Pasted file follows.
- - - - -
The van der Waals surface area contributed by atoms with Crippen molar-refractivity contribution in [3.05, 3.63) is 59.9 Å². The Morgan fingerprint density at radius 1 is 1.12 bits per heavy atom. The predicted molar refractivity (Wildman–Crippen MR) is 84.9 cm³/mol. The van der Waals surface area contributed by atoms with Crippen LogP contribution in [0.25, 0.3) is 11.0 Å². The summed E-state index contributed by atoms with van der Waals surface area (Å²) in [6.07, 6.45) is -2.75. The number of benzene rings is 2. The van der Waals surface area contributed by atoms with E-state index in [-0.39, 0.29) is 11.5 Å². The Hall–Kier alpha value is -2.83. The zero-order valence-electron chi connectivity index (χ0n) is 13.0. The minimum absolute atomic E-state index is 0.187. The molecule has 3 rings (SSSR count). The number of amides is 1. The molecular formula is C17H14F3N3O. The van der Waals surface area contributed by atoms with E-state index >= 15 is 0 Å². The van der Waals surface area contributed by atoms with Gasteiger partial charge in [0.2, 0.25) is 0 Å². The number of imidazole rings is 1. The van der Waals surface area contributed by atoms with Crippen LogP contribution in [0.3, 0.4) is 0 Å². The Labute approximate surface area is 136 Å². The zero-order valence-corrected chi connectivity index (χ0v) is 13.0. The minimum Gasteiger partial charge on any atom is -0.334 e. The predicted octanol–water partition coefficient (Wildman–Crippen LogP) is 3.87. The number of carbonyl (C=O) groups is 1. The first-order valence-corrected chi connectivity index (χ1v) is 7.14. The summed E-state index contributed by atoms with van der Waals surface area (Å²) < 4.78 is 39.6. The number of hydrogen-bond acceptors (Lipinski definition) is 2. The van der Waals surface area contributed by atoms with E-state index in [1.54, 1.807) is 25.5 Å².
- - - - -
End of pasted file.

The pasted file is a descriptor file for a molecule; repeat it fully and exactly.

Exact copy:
The van der Waals surface area contributed by atoms with Crippen molar-refractivity contribution in [3.05, 3.63) is 59.9 Å². The Morgan fingerprint density at radius 1 is 1.12 bits per heavy atom. The predicted molar refractivity (Wildman–Crippen MR) is 84.9 cm³/mol. The van der Waals surface area contributed by atoms with Crippen LogP contribution in [0.25, 0.3) is 11.0 Å². The summed E-state index contributed by atoms with van der Waals surface area (Å²) in [6.07, 6.45) is -2.75. The number of benzene rings is 2. The van der Waals surface area contributed by atoms with E-state index in [-0.39, 0.29) is 11.5 Å². The Hall–Kier alpha value is -2.83. The zero-order valence-electron chi connectivity index (χ0n) is 13.0. The minimum absolute atomic E-state index is 0.187. The molecule has 3 rings (SSSR count). The number of amides is 1. The molecular formula is C17H14F3N3O. The van der Waals surface area contributed by atoms with E-state index >= 15 is 0 Å². The van der Waals surface area contributed by atoms with Gasteiger partial charge in [0.2, 0.25) is 0 Å². The number of imidazole rings is 1. The van der Waals surface area contributed by atoms with Crippen LogP contribution in [0.3, 0.4) is 0 Å². The Labute approximate surface area is 136 Å². The zero-order valence-corrected chi connectivity index (χ0v) is 13.0. The minimum Gasteiger partial charge on any atom is -0.334 e. The predicted octanol–water partition coefficient (Wildman–Crippen LogP) is 3.87. The number of carbonyl (C=O) groups is 1. The first-order valence-corrected chi connectivity index (χ1v) is 7.14. The summed E-state index contributed by atoms with van der Waals surface area (Å²) < 4.78 is 39.6. The number of hydrogen-bond acceptors (Lipinski definition) is 2. The van der Waals surface area contributed by atoms with E-state index in [1.54, 1.807) is 25.5 Å².